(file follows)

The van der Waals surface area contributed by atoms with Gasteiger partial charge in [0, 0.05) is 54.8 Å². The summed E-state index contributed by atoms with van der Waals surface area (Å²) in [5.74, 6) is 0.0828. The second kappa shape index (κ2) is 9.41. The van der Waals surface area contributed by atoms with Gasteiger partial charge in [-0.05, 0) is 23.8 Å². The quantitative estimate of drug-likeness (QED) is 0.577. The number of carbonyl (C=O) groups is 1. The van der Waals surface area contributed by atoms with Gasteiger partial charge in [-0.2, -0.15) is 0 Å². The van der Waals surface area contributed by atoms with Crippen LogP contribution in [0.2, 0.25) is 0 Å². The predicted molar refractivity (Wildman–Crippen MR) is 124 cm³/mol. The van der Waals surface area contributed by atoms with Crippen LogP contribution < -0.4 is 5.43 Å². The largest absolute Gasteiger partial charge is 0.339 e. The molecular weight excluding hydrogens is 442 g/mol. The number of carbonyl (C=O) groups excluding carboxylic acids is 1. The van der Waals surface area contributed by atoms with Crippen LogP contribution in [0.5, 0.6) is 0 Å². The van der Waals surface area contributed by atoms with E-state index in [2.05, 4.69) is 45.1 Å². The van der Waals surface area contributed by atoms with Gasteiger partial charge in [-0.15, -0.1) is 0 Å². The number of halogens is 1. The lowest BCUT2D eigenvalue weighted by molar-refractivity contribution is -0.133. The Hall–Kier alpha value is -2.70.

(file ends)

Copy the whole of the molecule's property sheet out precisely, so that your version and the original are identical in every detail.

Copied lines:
The van der Waals surface area contributed by atoms with Gasteiger partial charge in [0, 0.05) is 54.8 Å². The summed E-state index contributed by atoms with van der Waals surface area (Å²) in [5.74, 6) is 0.0828. The second kappa shape index (κ2) is 9.41. The van der Waals surface area contributed by atoms with Gasteiger partial charge in [-0.05, 0) is 23.8 Å². The quantitative estimate of drug-likeness (QED) is 0.577. The number of carbonyl (C=O) groups is 1. The van der Waals surface area contributed by atoms with Gasteiger partial charge in [-0.2, -0.15) is 0 Å². The van der Waals surface area contributed by atoms with Crippen LogP contribution in [0.2, 0.25) is 0 Å². The predicted molar refractivity (Wildman–Crippen MR) is 124 cm³/mol. The van der Waals surface area contributed by atoms with Crippen LogP contribution < -0.4 is 5.43 Å². The largest absolute Gasteiger partial charge is 0.339 e. The molecular weight excluding hydrogens is 442 g/mol. The number of carbonyl (C=O) groups excluding carboxylic acids is 1. The van der Waals surface area contributed by atoms with Crippen LogP contribution in [0.5, 0.6) is 0 Å². The van der Waals surface area contributed by atoms with E-state index in [2.05, 4.69) is 45.1 Å². The van der Waals surface area contributed by atoms with Gasteiger partial charge in [-0.15, -0.1) is 0 Å². The number of halogens is 1. The lowest BCUT2D eigenvalue weighted by molar-refractivity contribution is -0.133. The Hall–Kier alpha value is -2.70.